Lisa Graumlich

AGU Board of Directors



Mary Laird Professor and Dean, College of the Environment, University of Washington, Seattle, Washington, USA

Volunteer experience that relates to this position: 

Board of Directors, AGU (including Finance and Investment Committee), deeply engaged in developing new strategic plan; guided response to COVID and economic downturn; Board of Directors, Forterra, Seattle oversaw transition from traditional land conservation organization to regional leader in promoting systemic sustainability of urban, rural and wild lands; Board of Directors, Leopold Leadership Program led transition to new business model, rebranding and new global reach.


The new AGU strategic plan represents a significant pivot for AGU. The President and President-elect will play key roles in leading the Board and Council in implementing the plan. What are the key features of the strategic plan that you find most exciting? What features do you think will be most challenging and how would you approach those challenges?


This moment matters. AGU is launching a new strategic plan in the midst of the COVID pandemic and global economic downturn. In the U.S., we are reckoning with our history of violence against Black and Indigenous peoples coupled with a realization of how ingrained policies and practices of inequality pervade our institutions. Does our new strategic plan speak to the current moment? My answer is a resounding yes.


A strategic plan is only as good as the process that developed it. It would have been easy to rest on the momentum of our Centennial celebration, spruce up our current plan and look forward to another decade of business as usual. Nope that’s not us. We are a community of scientists who routinely study globally significant events that can change the course of history; we think big and systemically. We had the prescience to contemplate what would happen to AGU in the face of truly disruptive changes. We knew that the strategic plan had to be robust in the face of change yet anchored by a clear vision and shared values.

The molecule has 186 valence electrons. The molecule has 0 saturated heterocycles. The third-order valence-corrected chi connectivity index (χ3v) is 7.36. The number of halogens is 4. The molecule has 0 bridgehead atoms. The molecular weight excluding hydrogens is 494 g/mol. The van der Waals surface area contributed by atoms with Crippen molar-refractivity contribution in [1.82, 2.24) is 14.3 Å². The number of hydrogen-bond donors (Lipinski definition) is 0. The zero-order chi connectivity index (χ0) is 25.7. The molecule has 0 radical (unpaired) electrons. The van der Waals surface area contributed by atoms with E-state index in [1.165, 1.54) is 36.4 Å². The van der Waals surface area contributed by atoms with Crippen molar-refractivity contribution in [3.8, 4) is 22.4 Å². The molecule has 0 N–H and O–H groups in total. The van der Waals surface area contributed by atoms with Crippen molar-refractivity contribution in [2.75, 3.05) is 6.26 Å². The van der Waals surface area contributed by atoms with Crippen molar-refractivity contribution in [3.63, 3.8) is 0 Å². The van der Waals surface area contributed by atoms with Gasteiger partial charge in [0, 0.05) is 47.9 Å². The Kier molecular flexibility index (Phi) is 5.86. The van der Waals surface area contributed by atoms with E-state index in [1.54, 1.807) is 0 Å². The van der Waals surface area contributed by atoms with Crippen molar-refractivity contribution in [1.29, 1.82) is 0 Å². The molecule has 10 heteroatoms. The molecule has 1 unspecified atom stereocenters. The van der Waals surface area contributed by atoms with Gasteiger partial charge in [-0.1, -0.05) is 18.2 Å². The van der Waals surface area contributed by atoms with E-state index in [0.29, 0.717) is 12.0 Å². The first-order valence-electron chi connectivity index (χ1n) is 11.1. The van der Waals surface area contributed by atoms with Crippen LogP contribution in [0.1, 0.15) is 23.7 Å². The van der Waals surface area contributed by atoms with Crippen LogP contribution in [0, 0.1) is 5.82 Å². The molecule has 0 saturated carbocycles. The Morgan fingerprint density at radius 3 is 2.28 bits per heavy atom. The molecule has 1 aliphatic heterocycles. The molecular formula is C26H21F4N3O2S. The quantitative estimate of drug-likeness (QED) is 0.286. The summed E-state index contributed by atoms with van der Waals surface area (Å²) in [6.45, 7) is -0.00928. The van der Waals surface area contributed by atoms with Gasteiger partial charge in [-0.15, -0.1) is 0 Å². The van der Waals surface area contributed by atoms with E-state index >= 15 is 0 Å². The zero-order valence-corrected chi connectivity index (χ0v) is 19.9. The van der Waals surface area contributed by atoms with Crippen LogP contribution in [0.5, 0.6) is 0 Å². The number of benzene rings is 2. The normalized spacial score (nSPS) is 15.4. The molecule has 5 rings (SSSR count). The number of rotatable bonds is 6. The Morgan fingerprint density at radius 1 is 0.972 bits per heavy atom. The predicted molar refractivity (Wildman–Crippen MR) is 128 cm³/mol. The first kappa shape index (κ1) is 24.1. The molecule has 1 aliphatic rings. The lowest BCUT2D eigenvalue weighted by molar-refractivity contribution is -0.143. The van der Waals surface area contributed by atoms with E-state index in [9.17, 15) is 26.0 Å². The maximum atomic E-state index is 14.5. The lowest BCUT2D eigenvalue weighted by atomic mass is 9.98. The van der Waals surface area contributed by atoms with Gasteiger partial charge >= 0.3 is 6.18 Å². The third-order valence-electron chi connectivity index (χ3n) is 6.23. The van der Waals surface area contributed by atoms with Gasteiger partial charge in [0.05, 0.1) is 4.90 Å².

I am inspired by the bold vision “a thriving, sustainable and equitable future supported by scientific discovery, innovation and action” and the inclusive definition of our community that includes partners dedicated to discovery and solutions to societal challenges. AGU stands ready to simultaneously embrace our heritage of discovery while extending our partnerships aimed at solutions.


We face nontrivial challenges. Three are uppermost on my mind:

  1. Stewarding resources: AGU has provided core member services while launching new initiatives based on a robust business model and an enviable endowment. The uncertainties of the ongoing pandemic demand that AGU leadership pay exquisite attention to our finances as we make major changes in how AGU delivers services (e.g., virtual Fall Meeting).
  2. Sustaining and expanding our community: The needs and expectations of our members are changing at the same time that we are broadening the definition of the AGU community. We need to engage with local leaders and influencers who can speak with deep knowledge about the evolving needs and aspiration of the scientific community and our key stakeholders and partners. We all need to be champions for global engagement, especially when our traditional modes of global collaboration may be more difficult.
  3. Engaging the deep issues of diversity: AGU has played an international leadership role in promoting equity and inclusion through our policies and the AGU Ethics and Equity Center. Our work is groundbreaking. And we have more work to do. I have come to realize that diversity, equity and inclusion are not synonymous with anti-racism. I am committed to seeking the bold, creative approaches that hold promise to move us more rapidly toward justice. Again, AGU is positioned to lead in this arena, and I fully expect that we will.

Section affiliations: 

Biogeosciences; Global Environmental Change